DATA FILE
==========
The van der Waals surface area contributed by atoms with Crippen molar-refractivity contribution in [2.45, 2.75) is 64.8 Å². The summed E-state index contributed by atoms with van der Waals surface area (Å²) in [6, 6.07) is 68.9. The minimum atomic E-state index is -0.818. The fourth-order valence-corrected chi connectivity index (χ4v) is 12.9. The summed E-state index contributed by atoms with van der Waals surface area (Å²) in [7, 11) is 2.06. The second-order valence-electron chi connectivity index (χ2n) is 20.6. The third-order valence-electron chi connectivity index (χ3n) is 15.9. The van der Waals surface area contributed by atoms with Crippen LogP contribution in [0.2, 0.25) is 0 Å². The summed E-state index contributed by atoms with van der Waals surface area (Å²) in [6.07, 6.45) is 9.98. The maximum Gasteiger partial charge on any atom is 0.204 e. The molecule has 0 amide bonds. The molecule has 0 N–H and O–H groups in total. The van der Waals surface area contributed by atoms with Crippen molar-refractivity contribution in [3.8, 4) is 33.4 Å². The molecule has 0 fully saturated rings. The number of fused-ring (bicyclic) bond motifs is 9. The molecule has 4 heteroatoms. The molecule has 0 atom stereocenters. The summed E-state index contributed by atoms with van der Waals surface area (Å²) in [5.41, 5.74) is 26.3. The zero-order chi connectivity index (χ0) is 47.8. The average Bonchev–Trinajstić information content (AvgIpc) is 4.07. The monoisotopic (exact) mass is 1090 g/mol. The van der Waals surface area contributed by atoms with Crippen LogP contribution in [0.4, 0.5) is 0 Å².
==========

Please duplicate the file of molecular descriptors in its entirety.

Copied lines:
The van der Waals surface area contributed by atoms with Crippen molar-refractivity contribution in [2.45, 2.75) is 64.8 Å². The summed E-state index contributed by atoms with van der Waals surface area (Å²) in [6, 6.07) is 68.9. The minimum atomic E-state index is -0.818. The fourth-order valence-corrected chi connectivity index (χ4v) is 12.9. The summed E-state index contributed by atoms with van der Waals surface area (Å²) in [7, 11) is 2.06. The second-order valence-electron chi connectivity index (χ2n) is 20.6. The third-order valence-electron chi connectivity index (χ3n) is 15.9. The van der Waals surface area contributed by atoms with Crippen LogP contribution in [0.2, 0.25) is 0 Å². The summed E-state index contributed by atoms with van der Waals surface area (Å²) in [6.07, 6.45) is 9.98. The maximum Gasteiger partial charge on any atom is 0.204 e. The molecule has 0 amide bonds. The molecule has 0 N–H and O–H groups in total. The van der Waals surface area contributed by atoms with Crippen molar-refractivity contribution in [3.8, 4) is 33.4 Å². The molecule has 0 fully saturated rings. The number of fused-ring (bicyclic) bond motifs is 9. The molecule has 4 heteroatoms. The molecule has 0 atom stereocenters. The summed E-state index contributed by atoms with van der Waals surface area (Å²) in [5.41, 5.74) is 26.3. The zero-order chi connectivity index (χ0) is 47.8. The average Bonchev–Trinajstić information content (AvgIpc) is 4.07. The monoisotopic (exact) mass is 1090 g/mol. The van der Waals surface area contributed by atoms with Crippen LogP contribution in [0.4, 0.5) is 0 Å².